Perhaps the reason it does fall down with its denouement is the confused underpinning you both mention. It simply has no story to resolve, as the narrative foundation and any character motivation is either unclear or nonexistent, so the only option is to fall back on hey, good traditional values toys versus evil military cynicism toys. Fight!
Were any of you struck by how visually ugly the film is? With the obvious influences of Magritte, Pop Art, and surrealism, a film of this budget and vision would suggest something sumptuous, or at least arresting. There is an institutional touch to the primary-colored hues when they are used, and the pastel palette is similarly off-putting, or so I found anyway. The simple blocky style applied to everything seems to reflect the type of design choices lazy planners make for areas intended to appeal to children, but is also reminiscent of the layout of propaganda images. At one point in the film classic propaganda style murals are shown to decorate the walls of a military area, which is a nice, if on-the-nose, touch. For Toys, everything looks drab, even the most colorful areas and costumes. The scenes of the outside Magritte-like fields do hold a dreamscape quality, but I found even these oppressive.
KC: My opinion about that is that the production designer has an excellent visual sense and the director has none. I’ve never been a fan of Barry Levinson, but I’m annoyed that he tried to be Tim Burton for a minute here, because he didn’t have the skills this movie demanded. I wouldn’t have used the word “ugly” to describe the film itself, more like “closed,” but I do think the daring, whimsical production design was shot by a director with virtually no daring or whimsy in him.
TG: Tim Burton wishes he could be this interesting.
Jillian Luft: Have to agree with Tex here. I adore the aesthetic of the film and my first note was, “Could live in this world. Stellar production design!” So, not sure what that says about me. I think the Zevo Toys locale is the perfect blend of whimsical and unsettling, which is the intended tone of the film—as Katharine touches on.
Perhaps I’m drawing on my initial viewing this film on opening day at age 12. I was in awe of the world unfolding before me. The hills in the hallways, the Elephant mausoleum, the duck bed. And then there’s the soundtrack!
RG: The soundtrack is a real oddity. The film announces itself with its version of a traditional TV special music sequence, where Wendy Melvoin appears as the angel on top of the Christmas tree. This isn’t odd in itself, as Melvoin is known for her film score work, but the very formulaic staging clashes with Melvoin’s edgier image. There’s a tension throughout the film, as if it’s being pulled in different directions throughout. Perhaps the explanation is as simple as the director dipping his toes into an area he’s unversed in. The integration of more left-field artists and influences doesn’t settle easy, and adds a somewhat bewildering, but ultimately curious, aspect. The use of a mock Thomas Dolby video as a distraction plot device is extremely fun.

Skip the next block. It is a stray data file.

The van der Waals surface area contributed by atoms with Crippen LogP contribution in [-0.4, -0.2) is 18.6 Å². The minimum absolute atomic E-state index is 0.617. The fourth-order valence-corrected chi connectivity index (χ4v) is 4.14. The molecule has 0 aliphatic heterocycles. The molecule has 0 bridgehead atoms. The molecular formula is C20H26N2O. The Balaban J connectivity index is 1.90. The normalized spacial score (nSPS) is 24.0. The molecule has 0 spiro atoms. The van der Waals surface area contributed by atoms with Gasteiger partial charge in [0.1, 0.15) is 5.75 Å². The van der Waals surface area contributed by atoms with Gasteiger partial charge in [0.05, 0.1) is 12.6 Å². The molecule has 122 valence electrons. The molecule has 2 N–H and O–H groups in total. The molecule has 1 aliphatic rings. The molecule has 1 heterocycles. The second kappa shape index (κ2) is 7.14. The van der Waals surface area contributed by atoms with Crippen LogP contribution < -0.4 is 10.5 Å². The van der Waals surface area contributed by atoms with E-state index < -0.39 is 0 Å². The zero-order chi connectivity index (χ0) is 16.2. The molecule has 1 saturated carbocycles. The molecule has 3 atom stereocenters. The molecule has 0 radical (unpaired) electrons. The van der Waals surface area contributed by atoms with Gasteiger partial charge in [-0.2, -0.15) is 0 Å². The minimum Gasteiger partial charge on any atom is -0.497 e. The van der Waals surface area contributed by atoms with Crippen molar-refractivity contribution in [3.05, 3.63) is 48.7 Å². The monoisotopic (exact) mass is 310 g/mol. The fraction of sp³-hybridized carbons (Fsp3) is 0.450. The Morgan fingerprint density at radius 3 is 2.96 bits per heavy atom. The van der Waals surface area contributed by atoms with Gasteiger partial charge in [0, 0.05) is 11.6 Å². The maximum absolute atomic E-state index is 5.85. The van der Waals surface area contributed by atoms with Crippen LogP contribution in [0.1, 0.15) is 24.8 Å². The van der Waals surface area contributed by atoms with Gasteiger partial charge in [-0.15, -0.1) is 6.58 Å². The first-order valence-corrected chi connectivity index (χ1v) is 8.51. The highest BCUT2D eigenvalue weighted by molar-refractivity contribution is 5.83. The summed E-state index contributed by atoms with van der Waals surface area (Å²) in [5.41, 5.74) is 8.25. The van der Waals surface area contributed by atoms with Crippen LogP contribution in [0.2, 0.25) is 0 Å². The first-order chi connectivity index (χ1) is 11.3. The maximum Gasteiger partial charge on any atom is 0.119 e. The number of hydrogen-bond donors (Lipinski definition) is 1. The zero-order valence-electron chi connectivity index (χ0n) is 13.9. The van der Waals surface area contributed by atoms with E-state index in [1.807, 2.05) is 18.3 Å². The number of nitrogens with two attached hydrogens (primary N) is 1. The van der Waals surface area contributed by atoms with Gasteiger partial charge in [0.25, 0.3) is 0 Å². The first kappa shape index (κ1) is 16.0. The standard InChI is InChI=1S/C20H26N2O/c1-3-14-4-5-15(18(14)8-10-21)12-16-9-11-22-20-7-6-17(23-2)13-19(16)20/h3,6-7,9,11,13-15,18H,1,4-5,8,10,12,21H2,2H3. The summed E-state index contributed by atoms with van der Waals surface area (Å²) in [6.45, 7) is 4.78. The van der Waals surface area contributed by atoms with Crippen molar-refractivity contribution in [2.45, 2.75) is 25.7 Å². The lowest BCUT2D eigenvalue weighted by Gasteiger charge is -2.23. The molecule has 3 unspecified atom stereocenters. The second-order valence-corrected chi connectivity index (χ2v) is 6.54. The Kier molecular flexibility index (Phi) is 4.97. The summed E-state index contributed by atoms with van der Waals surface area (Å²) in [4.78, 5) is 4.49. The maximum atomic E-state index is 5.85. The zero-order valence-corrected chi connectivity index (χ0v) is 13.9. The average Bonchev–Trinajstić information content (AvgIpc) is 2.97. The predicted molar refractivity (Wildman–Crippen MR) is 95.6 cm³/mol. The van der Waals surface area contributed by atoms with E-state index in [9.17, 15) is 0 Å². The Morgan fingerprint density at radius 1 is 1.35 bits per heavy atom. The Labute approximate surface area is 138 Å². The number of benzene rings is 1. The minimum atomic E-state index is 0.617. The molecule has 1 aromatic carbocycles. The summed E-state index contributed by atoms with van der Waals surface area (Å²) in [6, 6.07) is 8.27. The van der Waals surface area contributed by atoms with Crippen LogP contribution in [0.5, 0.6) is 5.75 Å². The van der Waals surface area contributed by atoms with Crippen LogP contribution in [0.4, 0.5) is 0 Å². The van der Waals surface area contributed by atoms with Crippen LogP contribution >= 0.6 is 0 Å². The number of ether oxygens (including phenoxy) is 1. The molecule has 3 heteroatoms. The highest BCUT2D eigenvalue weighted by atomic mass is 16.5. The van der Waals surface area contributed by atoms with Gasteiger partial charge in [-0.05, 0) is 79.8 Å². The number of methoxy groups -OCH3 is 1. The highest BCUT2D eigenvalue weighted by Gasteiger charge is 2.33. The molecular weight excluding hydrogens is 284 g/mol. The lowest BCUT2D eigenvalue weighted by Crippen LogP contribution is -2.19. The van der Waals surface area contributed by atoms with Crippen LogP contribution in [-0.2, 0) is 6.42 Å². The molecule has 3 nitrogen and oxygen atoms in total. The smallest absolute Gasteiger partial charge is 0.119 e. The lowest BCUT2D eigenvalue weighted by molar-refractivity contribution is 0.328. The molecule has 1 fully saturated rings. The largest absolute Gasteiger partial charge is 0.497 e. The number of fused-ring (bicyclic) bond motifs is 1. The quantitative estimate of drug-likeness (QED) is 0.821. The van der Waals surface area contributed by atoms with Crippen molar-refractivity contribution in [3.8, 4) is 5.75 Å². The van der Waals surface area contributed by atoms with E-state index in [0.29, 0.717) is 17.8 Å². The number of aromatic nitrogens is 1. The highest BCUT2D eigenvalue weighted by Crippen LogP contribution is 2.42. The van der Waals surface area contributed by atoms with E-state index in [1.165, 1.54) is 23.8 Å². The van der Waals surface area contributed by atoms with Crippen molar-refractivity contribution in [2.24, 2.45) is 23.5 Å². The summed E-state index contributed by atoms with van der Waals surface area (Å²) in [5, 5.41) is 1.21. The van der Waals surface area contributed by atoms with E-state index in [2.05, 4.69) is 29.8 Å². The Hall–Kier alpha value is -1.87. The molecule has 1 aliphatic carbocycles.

I’ve always preferred Robin Williams in dramatic roles, and his performance in this is a strange blurring of the lines. I’m not sure if the director let him improvise and riff because he was Comic Genius Robin Williams!, or to accentuate the neediness of the character’s comedy. Maybe both. He is perfect for the role, bringing a desperate quality to what are superficially lighthearted moments.
KC: Robin Williams is a born performer, and at his strongest comedically when he can go off-script, so putting him in a movie that’s so artificial and stagey is an odd choice. It’s why I felt myself stirring and paying attention mostly when he ad-libbed, because those moments connected with me as a human being where the script didn’t.
It interests me that this is one of several movies in Williams’s career in which the visuals were much more memorable than the script or performances. The main one in my mind is What Dreams May Come, but this list probably could include The Adventures of Baron Munchausen and, controversially, Popeye. In fact, my experience watching Popeye is what this film most reminded me of: the feeling of alarm, then dismay, and then the slow death of acceptance.
TG: I agree, Rebecca. I always preferred Williams’s dramatic roles, performances where it’s clear he has some boundaries, some semblance of formality. Don’t get me wrong: Williams is wonderfully funny when he riffs. But if you’re not a director who can corral the man, you end up like Chris Columbus—who has 18+ hours of ad-libbed Mrs. Doubtfire bits. It was clear Levinson was not at all interested in the wildman Williams and instead needed the Williams who can pull a joke at a whisper, not a coke-fueled shout. While I too think Popeye is shockingly banal and confusingly uninteresting, Toys feels like it’s eaten just a little bit more spinach and packs a little bit more of a punch.
And the soundtrack is as goofy as the movie—maybe to a fault. If you listen to the DUNE Sketchbook album, the song “House Atreides” has mild callbacks to music from Toys. Hans Zimmer went all out with the Toys soundtrack and it remains, to me, a high-water mark of his career.
So this movie was supposed to be Barry Levinson’s directorial debut, but instead he made Diner. Had this movie come out in the early 80s, I believe it would have had a better, more lasting impression in the annals of film. Because it would’ve been a strong counterattack to the encroaching Reaganism and its influence on Hollywood—and the oncoming corporate-driven blockbusters. Instead, having been released in the early 90s, we’re left with something that operates as an island, something unable to connect to a time and place.
Toys is available on streaming with a subscription to Starz.